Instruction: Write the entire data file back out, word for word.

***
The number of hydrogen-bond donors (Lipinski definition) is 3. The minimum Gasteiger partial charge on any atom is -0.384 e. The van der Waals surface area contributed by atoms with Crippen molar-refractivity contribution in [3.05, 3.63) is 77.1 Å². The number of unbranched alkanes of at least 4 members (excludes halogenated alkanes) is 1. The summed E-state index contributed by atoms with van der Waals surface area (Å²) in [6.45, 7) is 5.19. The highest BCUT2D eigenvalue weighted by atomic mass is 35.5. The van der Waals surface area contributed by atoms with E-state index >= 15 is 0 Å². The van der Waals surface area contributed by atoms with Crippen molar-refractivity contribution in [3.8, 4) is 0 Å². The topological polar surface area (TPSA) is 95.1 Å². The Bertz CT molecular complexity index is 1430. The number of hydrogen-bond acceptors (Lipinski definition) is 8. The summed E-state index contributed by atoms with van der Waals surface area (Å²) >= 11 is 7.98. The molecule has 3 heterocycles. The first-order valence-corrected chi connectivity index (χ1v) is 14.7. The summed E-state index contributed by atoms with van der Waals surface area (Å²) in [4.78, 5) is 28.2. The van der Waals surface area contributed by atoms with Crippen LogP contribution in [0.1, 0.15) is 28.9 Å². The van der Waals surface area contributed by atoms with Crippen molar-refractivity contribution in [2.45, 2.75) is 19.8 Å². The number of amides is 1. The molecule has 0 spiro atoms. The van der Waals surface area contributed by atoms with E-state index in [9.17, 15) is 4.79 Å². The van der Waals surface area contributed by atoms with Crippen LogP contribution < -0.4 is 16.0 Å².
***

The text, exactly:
The number of hydrogen-bond donors (Lipinski definition) is 3. The minimum Gasteiger partial charge on any atom is -0.384 e. The van der Waals surface area contributed by atoms with Crippen molar-refractivity contribution in [3.05, 3.63) is 77.1 Å². The number of unbranched alkanes of at least 4 members (excludes halogenated alkanes) is 1. The summed E-state index contributed by atoms with van der Waals surface area (Å²) in [6.45, 7) is 5.19. The highest BCUT2D eigenvalue weighted by atomic mass is 35.5. The van der Waals surface area contributed by atoms with E-state index >= 15 is 0 Å². The van der Waals surface area contributed by atoms with Crippen molar-refractivity contribution in [3.8, 4) is 0 Å². The topological polar surface area (TPSA) is 95.1 Å². The Bertz CT molecular complexity index is 1430. The number of hydrogen-bond acceptors (Lipinski definition) is 8. The summed E-state index contributed by atoms with van der Waals surface area (Å²) >= 11 is 7.98. The molecule has 3 heterocycles. The first-order valence-corrected chi connectivity index (χ1v) is 14.7. The summed E-state index contributed by atoms with van der Waals surface area (Å²) in [4.78, 5) is 28.2. The van der Waals surface area contributed by atoms with Crippen LogP contribution in [0.1, 0.15) is 28.9 Å². The van der Waals surface area contributed by atoms with Crippen molar-refractivity contribution in [2.45, 2.75) is 19.8 Å². The number of amides is 1. The molecule has 0 spiro atoms. The van der Waals surface area contributed by atoms with E-state index in [9.17, 15) is 4.79 Å². The van der Waals surface area contributed by atoms with Crippen LogP contribution < -0.4 is 16.0 Å².